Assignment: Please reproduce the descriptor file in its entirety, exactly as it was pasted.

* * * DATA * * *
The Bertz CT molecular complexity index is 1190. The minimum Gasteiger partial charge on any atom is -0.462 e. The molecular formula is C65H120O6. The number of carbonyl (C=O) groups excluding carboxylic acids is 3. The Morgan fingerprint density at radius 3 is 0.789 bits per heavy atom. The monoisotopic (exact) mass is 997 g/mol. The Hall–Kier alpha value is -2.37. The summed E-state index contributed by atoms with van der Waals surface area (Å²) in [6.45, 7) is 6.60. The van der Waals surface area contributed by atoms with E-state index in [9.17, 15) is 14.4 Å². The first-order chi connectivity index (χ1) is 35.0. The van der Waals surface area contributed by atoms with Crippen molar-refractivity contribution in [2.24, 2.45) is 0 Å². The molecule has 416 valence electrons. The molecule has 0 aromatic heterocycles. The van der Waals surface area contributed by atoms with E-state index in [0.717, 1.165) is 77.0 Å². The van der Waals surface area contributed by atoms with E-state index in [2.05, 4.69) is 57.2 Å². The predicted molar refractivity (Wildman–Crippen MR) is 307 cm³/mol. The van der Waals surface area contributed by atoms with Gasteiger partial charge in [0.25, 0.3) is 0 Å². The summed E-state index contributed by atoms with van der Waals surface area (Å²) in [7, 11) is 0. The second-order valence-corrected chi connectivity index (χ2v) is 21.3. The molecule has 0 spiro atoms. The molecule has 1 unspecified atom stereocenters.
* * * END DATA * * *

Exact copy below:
The Bertz CT molecular complexity index is 1190. The minimum Gasteiger partial charge on any atom is -0.462 e. The molecular formula is C65H120O6. The number of carbonyl (C=O) groups excluding carboxylic acids is 3. The Morgan fingerprint density at radius 3 is 0.789 bits per heavy atom. The monoisotopic (exact) mass is 997 g/mol. The Hall–Kier alpha value is -2.37. The summed E-state index contributed by atoms with van der Waals surface area (Å²) in [6.45, 7) is 6.60. The van der Waals surface area contributed by atoms with E-state index in [9.17, 15) is 14.4 Å². The first-order chi connectivity index (χ1) is 35.0. The van der Waals surface area contributed by atoms with Crippen molar-refractivity contribution in [2.24, 2.45) is 0 Å². The molecule has 416 valence electrons. The molecule has 0 aromatic heterocycles. The van der Waals surface area contributed by atoms with E-state index in [0.717, 1.165) is 77.0 Å². The van der Waals surface area contributed by atoms with E-state index in [2.05, 4.69) is 57.2 Å². The predicted molar refractivity (Wildman–Crippen MR) is 307 cm³/mol. The van der Waals surface area contributed by atoms with Gasteiger partial charge in [0.25, 0.3) is 0 Å². The summed E-state index contributed by atoms with van der Waals surface area (Å²) in [7, 11) is 0. The second-order valence-corrected chi connectivity index (χ2v) is 21.3. The molecule has 0 spiro atoms. The molecule has 1 unspecified atom stereocenters.